That they resumed the festival itself says something about Israeli culture. On an obviously low budget, without much publicity, the performance I saw was packed — mostly with people who didn’t need the English captions for the third or so of the show that’s spoken in Hebrew.

Like the stories to follow, there is a twist to the first one, “Hummus NYC.” Nuri actually started it – by using a racist slur against his classmate’s younger brother.

The second story, “Going Up” takes place in Silicon Valley – or, more precisely, in an elevator going up to the top of the tallest building in Silicon Valley. Udi, Carmel, and Golan, founders of a tech company, are about to meet the “Sheikh” who is planning to buy their tech start-up for $150 million. But then the elevator stalls; what ensues are complications, comedy and controversy. Udi (Michael Kishon) has an irrational fear of elevators, which makes him convinced he’ll never get out of the elevator alive, and adds some comic punch to the failure of the building manager to fix the problem right away – a manager, the trio discover quickly, who is also an Israeli-American, and who spends his time blabbing away in Hebrew (with projected subtitles) about, among other things, how much he loves Trump.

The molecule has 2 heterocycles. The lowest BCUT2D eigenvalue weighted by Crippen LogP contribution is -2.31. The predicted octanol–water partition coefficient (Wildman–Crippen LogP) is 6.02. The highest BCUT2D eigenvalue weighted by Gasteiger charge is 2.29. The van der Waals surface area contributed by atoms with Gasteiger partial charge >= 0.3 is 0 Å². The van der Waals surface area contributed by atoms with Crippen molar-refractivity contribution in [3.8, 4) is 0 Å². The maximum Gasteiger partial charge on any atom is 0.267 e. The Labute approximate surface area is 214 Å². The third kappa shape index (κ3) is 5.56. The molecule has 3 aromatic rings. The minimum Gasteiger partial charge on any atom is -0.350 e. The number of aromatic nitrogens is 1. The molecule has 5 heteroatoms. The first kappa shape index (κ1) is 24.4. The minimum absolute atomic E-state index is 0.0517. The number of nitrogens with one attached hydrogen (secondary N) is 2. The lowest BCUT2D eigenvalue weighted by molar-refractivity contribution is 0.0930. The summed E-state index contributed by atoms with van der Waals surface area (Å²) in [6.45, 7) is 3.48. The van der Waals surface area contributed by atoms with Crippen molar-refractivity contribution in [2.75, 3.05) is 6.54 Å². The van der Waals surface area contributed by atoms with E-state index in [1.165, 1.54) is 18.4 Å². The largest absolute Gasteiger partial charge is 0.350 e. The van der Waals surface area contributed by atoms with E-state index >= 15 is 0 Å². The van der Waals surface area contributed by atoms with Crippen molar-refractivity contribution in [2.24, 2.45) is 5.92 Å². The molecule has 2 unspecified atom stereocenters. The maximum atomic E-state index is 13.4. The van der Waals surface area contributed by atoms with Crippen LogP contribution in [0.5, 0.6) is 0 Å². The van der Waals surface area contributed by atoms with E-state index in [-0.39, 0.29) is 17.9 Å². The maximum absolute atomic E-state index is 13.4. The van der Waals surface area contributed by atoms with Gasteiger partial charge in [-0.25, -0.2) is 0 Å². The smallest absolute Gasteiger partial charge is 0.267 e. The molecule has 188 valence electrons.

The closest connection to current events is the e-mail that Carmel gets from an ex-boyfriend, written in code, that indicates the Sheikh might be a spy for Iran. This makes Carmel (Yuval Benit) want to scotch the deal: “We are talking about something that might compromise our future and, worse, the future of Israel.”  Golan (Yair Ben-Dor) disagrees: “Carmel, this is our dream, we are about to sell our company, after we worked our asses off for three f—ing years, we served our time in the IDF [Israeli Defense Forces], we pay our taxes… my father lost his arm in the f—ing ‘82 war, so what? What more do you and the great state of Israel want from me.”  It says something about the hardships that Israelis routinely endure that the back-and-forth between Carmel and Golan is not presented as any kind of climactic moment, and the scene shifts right back to comedy: Udi takes time out from freaking out about the elevator to obsess over  why Carmel’s ex-boyfriend has communicated with her, since he’s her current boyfriend.